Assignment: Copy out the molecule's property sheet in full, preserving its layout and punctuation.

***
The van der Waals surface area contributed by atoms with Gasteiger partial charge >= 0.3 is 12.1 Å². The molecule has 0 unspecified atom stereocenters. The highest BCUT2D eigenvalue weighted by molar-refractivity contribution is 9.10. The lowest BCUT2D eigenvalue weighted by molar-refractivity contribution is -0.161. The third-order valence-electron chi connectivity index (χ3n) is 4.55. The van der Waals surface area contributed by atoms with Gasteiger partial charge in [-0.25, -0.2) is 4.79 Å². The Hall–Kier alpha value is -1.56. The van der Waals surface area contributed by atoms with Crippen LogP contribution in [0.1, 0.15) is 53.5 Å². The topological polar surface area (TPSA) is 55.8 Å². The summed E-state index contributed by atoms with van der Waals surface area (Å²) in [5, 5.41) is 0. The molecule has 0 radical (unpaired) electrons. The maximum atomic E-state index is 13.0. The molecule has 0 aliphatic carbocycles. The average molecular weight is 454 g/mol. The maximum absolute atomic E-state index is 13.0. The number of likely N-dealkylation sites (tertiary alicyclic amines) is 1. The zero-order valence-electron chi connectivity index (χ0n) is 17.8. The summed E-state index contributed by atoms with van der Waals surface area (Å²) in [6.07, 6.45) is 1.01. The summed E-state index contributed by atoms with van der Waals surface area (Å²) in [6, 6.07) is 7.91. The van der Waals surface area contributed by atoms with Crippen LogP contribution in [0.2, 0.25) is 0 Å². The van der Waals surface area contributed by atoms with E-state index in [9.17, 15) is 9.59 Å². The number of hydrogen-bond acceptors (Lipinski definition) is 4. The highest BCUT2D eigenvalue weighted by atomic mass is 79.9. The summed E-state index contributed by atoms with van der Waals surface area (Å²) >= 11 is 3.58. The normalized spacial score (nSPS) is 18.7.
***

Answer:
The van der Waals surface area contributed by atoms with Gasteiger partial charge >= 0.3 is 12.1 Å². The molecule has 0 unspecified atom stereocenters. The highest BCUT2D eigenvalue weighted by molar-refractivity contribution is 9.10. The lowest BCUT2D eigenvalue weighted by molar-refractivity contribution is -0.161. The third-order valence-electron chi connectivity index (χ3n) is 4.55. The van der Waals surface area contributed by atoms with Gasteiger partial charge in [-0.25, -0.2) is 4.79 Å². The Hall–Kier alpha value is -1.56. The van der Waals surface area contributed by atoms with Crippen LogP contribution in [0.1, 0.15) is 53.5 Å². The topological polar surface area (TPSA) is 55.8 Å². The summed E-state index contributed by atoms with van der Waals surface area (Å²) in [5, 5.41) is 0. The molecule has 0 radical (unpaired) electrons. The maximum atomic E-state index is 13.0. The molecule has 0 aliphatic carbocycles. The average molecular weight is 454 g/mol. The maximum absolute atomic E-state index is 13.0. The number of likely N-dealkylation sites (tertiary alicyclic amines) is 1. The zero-order valence-electron chi connectivity index (χ0n) is 17.8. The summed E-state index contributed by atoms with van der Waals surface area (Å²) in [6.07, 6.45) is 1.01. The summed E-state index contributed by atoms with van der Waals surface area (Å²) in [6, 6.07) is 7.91. The van der Waals surface area contributed by atoms with Crippen LogP contribution in [0.2, 0.25) is 0 Å². The van der Waals surface area contributed by atoms with E-state index in [9.17, 15) is 9.59 Å². The number of hydrogen-bond acceptors (Lipinski definition) is 4. The highest BCUT2D eigenvalue weighted by atomic mass is 79.9. The summed E-state index contributed by atoms with van der Waals surface area (Å²) >= 11 is 3.58. The normalized spacial score (nSPS) is 18.7.